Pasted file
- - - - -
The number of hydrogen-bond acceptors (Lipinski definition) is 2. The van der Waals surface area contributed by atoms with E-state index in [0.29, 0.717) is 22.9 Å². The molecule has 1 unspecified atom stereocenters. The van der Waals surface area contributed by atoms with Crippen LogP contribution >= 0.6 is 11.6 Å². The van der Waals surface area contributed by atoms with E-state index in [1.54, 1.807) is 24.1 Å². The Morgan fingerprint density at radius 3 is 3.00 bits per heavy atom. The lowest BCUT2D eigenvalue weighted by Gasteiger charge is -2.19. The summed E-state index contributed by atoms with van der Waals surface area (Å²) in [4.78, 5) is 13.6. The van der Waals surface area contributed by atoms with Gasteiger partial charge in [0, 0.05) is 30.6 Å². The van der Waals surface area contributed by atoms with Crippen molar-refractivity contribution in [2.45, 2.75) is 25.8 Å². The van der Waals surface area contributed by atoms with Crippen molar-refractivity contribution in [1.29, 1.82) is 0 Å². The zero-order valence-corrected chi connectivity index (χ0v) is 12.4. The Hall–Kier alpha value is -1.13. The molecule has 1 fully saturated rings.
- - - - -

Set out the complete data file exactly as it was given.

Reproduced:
The number of hydrogen-bond acceptors (Lipinski definition) is 2. The van der Waals surface area contributed by atoms with E-state index in [0.29, 0.717) is 22.9 Å². The molecule has 1 unspecified atom stereocenters. The van der Waals surface area contributed by atoms with Crippen LogP contribution >= 0.6 is 11.6 Å². The van der Waals surface area contributed by atoms with E-state index in [1.54, 1.807) is 24.1 Å². The Morgan fingerprint density at radius 3 is 3.00 bits per heavy atom. The lowest BCUT2D eigenvalue weighted by Gasteiger charge is -2.19. The summed E-state index contributed by atoms with van der Waals surface area (Å²) in [4.78, 5) is 13.6. The van der Waals surface area contributed by atoms with Gasteiger partial charge in [0, 0.05) is 30.6 Å². The van der Waals surface area contributed by atoms with Crippen molar-refractivity contribution in [2.45, 2.75) is 25.8 Å². The van der Waals surface area contributed by atoms with Crippen molar-refractivity contribution in [1.29, 1.82) is 0 Å². The zero-order valence-corrected chi connectivity index (χ0v) is 12.4. The Hall–Kier alpha value is -1.13. The molecule has 1 fully saturated rings.